Tattooed Chef's cash burn of US$53m is about 2.9% of its US$1.8b market capitalization. That means it could easily issue a few shares to fund more growth and might well be in a position to borrow cheaply.
Is Tattooed Chef's Cash Burn A Worry?
As you can probably tell by now, we're not too worried about Tattooed Chef's cash burn. In particular, we think its revenue growth stands out as evidence that the company is well on top of its spending.
Although we do find its increasing cash burn to be a bit of a negative, once we consider the other metrics mentioned in this article together, the overall picture is one we are comfortable with. The company is expanding and reaching more and more customers every day, on the tailwind of a growing trend for a healthier, sustainable diet. If you are interested in the stock, we'd recommend you to go out and test their products, just like legendary Peter Lynch would advise. Investing in the company whose products you want to use every day is certainly one way to find outperformance.
Based on the factors mentioned in this article, we think its cash burn situation warrants some attention from shareholders, but we don't think they should be worried. On another note, Tattooed Chef has 3 warning signs (and 1 which is significant) we think you should know about.
Of course, you might find a fantastic investment by looking elsewhere. So take a peek at this free list of companies insiders are buying, and this list of stocks growth stocks (according to analyst forecasts)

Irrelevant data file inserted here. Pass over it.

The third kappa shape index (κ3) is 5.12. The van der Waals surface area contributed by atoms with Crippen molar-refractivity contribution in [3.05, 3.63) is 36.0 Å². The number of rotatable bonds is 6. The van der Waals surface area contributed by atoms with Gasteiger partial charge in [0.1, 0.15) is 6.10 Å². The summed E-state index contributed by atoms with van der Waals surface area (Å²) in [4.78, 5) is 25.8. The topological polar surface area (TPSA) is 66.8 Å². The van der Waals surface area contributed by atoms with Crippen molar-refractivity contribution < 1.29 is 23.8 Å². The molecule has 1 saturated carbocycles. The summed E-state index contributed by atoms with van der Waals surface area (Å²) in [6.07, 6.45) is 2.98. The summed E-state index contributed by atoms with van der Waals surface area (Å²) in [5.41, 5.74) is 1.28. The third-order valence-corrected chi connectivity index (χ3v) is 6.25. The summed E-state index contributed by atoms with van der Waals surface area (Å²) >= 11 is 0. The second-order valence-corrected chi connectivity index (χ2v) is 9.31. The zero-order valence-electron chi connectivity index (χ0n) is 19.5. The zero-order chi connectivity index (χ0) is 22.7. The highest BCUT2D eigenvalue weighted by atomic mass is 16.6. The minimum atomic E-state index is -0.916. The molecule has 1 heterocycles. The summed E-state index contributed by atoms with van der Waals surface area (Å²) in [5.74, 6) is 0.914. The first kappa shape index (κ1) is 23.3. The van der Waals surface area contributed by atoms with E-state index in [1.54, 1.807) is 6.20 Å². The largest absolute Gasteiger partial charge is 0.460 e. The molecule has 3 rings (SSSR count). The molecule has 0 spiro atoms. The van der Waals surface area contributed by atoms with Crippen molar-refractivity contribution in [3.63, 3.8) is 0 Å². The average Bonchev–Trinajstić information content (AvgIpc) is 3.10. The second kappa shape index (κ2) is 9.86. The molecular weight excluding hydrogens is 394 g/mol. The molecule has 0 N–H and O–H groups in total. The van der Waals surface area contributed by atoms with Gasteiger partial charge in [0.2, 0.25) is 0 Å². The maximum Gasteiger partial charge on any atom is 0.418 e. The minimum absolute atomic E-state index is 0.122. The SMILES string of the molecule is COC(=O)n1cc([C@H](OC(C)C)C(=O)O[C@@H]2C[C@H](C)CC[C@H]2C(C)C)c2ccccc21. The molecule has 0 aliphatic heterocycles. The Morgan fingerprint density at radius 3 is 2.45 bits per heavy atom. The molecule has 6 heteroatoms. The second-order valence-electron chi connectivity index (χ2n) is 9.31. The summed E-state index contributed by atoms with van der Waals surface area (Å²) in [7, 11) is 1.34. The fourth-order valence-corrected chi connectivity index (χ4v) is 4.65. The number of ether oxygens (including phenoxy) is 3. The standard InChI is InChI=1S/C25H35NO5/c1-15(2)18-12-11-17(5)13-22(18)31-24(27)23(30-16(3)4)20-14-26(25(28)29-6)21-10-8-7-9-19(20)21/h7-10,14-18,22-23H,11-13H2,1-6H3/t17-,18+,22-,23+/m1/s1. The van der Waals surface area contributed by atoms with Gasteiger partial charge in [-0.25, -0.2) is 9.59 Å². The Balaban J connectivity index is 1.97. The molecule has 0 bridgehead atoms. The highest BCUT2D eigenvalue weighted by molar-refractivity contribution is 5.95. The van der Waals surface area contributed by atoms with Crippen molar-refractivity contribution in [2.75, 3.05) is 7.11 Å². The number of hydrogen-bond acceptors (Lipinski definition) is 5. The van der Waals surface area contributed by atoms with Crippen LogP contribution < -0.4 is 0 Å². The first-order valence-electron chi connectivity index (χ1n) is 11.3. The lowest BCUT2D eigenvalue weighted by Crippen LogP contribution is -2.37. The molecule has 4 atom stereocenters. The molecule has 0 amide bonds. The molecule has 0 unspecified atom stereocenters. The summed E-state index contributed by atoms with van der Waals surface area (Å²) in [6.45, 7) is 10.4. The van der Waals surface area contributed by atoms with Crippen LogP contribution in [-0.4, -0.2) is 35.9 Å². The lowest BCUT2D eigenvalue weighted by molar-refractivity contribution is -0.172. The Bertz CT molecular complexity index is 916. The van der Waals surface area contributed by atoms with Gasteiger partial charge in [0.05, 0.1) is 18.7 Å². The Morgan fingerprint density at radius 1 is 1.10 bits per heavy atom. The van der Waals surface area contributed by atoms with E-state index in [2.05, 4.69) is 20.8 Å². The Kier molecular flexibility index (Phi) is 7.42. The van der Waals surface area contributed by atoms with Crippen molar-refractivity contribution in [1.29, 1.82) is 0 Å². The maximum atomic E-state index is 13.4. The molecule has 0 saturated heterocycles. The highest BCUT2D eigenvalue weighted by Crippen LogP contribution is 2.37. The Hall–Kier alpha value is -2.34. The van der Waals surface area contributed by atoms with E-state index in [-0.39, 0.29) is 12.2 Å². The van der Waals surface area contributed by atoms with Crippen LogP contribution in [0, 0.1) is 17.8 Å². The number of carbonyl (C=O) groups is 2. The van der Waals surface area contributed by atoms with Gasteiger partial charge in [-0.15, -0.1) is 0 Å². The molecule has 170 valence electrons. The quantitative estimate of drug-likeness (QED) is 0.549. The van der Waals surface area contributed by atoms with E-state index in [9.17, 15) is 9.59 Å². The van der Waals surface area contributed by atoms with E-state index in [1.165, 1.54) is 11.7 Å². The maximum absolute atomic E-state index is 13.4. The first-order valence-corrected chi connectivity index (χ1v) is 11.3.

What are the risks and opportunities for Tattooed Chef?
Revenue is forecast to grow 15.71% per year
Earnings have declined by 81.2% per year over past 5 years
Has less than 1 year of cash runway
Shareholders have been diluted in the past year
Volatile share price over the past 3 months
Simply Wall St analyst Stjepan Kalinic and Simply Wall St have no position in any of the companies mentioned. This article is general in nature. We provide commentary based on historical data and analyst forecasts only using an unbiased methodology and our articles are not intended to be financial advice. It does not constitute a recommendation to buy or sell any stock and does not take account of your objectives, or your financial situation. We aim to bring you long-term focused analysis driven by fundamental data. Note that our analysis may not factor in the latest price-sensitive company announcements or qualitative material.
Stjepan is a writer and an analyst covering equity markets. As a former multi-asset analyst, he prefers to look beyond the surface and uncover ideas that might not be on retail investors' radar. You can find his research all over the internet, including Simply Wall St News, Yahoo Finance, Benzinga, Vincent, and Barron's.
Tattooed Chef, Inc., a plant-based food company, produces and sells a portfolio of frozen foods.
The Snowflake is a visual investment summary with the score of each axis being calculated by 6 checks in 5 areas.
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Mediocre balance sheet and overvalued.